Wednesday, September 22, 2010


Because our house is for sale and our school room dismantled I have been using the buffet next to our kitchen table as a place to put out works that I want to give a presentation on.

Today I presented the double sandpaper letter "sh" to Kal-El. As often as possible I try to arrange the work so that I can give most of the presentation to both boys. To that end, today we started just with the box in the middle that held objects whose names begin with "sh" and talked first about the sound without reference to the written symbol.

We had a sheep, shamrock, shot, shell, shepard, shrimp, shoe, and shot. I get inspiration very often from the catalog for Montessori-n-Such. They have very detailed pictures of their activities that they sell and I get a lot of ideas for what objects to put in a collection or sort from their catalog.

Because some of these objects (shrimp, shepard, and shamrock to be exact) were potential new words for the boys I took charge of the box at first and named each object that was in it and gave a three-period lesson where needed. This is important because often times we use the objects in other ways on other days. The boys need to know whether we are calling something a "shell" or a "conch", a "shark" or a "hammerhead shark", etc.,

The boys were sitting in their chairs at opposite ends of our kitchen table. As I went through the objects I alternately set them down in front of one child or the other. They fight a lot right now. If I had done this on the floor with them sharing a rug they would have started grabbing, pulling, and arguing.

When I was about halfway through the objects, Kal-El who's no Montessori rookie, said "what does the 'sh' sound look like?" Perfect. Me Too was busy, occupied with the collection of objects he had accumulated at this point, so I was able to work alone with Kal-El and present the sandpaper letter. Afterward, we finished going through the objects. Then they traded piles. While Me Too was distracted with his new stash Kal-El and I retraced the sandpaper letters and I gave him the sand tray.

As he wrote in the sand, Kal-El spontaneously began naming other words he could think of that had the "sh" sound in them. It's always great to hear this because that skill is the final level of the sound games.

After it was clear to me that they were going to be successful taking turns with the sand tray and object box, I left them alone to go take a shower.

Kal-El joined me shortly to use the toilet and I asked him a couple questions through the glass such as "If Mommy says 'don't splash!' where is the 'sh' sound?" He said, "at the end." Then he stayed to ask me several questions of his own. I was impressed when he asked "Mommy, where is the 'sh' sound in the word 'washcloth'." Me Too joined us as well. He sat on the bathmat and repeated every answer Kal-El gave. See? Homeschooling happens everywhere.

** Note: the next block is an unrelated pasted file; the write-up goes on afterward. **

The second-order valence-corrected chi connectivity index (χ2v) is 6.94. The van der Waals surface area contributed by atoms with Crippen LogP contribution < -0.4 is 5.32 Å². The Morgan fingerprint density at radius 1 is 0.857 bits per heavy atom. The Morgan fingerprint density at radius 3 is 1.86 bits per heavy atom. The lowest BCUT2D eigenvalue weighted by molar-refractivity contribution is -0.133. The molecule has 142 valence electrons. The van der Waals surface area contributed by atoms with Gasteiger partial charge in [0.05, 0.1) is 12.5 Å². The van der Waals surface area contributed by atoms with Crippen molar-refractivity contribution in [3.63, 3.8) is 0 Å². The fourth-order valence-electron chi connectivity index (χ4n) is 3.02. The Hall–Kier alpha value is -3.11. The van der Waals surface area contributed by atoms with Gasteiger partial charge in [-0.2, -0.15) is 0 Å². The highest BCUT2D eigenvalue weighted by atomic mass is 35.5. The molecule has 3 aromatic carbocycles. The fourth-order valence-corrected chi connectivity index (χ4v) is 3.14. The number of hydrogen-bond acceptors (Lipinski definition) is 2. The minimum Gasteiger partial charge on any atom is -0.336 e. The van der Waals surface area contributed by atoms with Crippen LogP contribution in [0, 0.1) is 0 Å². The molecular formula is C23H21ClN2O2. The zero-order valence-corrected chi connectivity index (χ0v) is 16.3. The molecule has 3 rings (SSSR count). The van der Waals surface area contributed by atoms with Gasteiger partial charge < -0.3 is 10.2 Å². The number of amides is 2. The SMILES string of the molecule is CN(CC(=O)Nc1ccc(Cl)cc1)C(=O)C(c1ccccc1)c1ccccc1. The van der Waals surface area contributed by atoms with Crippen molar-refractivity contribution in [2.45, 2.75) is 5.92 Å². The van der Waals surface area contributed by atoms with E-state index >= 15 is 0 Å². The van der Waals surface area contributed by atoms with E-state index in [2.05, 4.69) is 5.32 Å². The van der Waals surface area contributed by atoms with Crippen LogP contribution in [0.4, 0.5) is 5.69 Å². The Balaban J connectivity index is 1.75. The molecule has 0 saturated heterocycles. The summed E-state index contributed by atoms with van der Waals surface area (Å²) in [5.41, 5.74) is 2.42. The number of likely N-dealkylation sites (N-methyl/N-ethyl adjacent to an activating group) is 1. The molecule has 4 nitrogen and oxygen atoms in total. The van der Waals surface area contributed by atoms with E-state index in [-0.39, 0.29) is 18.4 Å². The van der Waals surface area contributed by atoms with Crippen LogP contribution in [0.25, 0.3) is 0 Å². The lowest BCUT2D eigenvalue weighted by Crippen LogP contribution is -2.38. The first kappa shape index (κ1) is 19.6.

Today is another good example of some of the tricks I use to homeschool them together while differentiating for their different learning goals.

The "sh" materials will stay out on the buffet for a couple days so they can use them by choice. Tomorrow I think I will add a bin of words that end with "sh." The next day I might dump the two bins into one and put out a mat for Kal-El split into columns with a train engine at the top of one and a train caboose at the top of the other. We have been using train imagery from the beginning to denote beginning, middle, and ending sounds for the boys at the pre-reading stages.

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  1. That's a great description of how you make things work.

  2. I love this post because it shows me a little bit of how you actually work with the kids.
    I need to hear how others do it with different levels and fighting!

    I also love the detail information on this particular presentation.

    Thank you for all of your detail posts.

  3. I really appreciated this detailed posts. I am realization that I need to go back and do more aural preparation with Bear, especially in the phonograms. I have a question about the objects. When you have the SP ee for example, can you include objects/pictures for the sound ee spelled differently (like ea, or e-e)?

  4. The Girl who painted trees,

    When you are just talking about purely aural prep, it doesn't matter how it spelled because you are only asking if they can hear a certain sound...can you hear the "ee" sound in pea? can you hear it in tree?

    If you are using the the written symbol at all, you are supposed to make sure they match. (Both per Dwyer)

    In my opinion, if did a lesson like I did in this post for "ee" everything would have to match AND as we did further aural work throughout the day it would have to match too. Whenever I do a presentation Kal-El thinks about it all day. So, if I did a presentation on "ee" and a couple hours later I asked him if he could hear the "ee" sound in "pea" or played "I spy a vegetable with the 'ee' sound in it" and there was a bowl of peas on the table, he is absolutely going to think of the "ee" letters sitting right next to us on the kitchen buffet and assume that's how it's spelled.

    The different spellings are worked out when they do two later activities: phonogram booklets, and phonogram dictionary.

    I should have my actual post on aural prep done tomorrow :)

  5. What is that square thing a table top water table? Am curious!

  6. Christine,

    It is an unfinished, 12X12 "shadow box." I bought it at a craft store, painted the bottom blue and filled it with originally salt, then yellow sand.

  7. I love your 'Sh' objects!

    Yes, very detailed post. Thanks for sharing! <3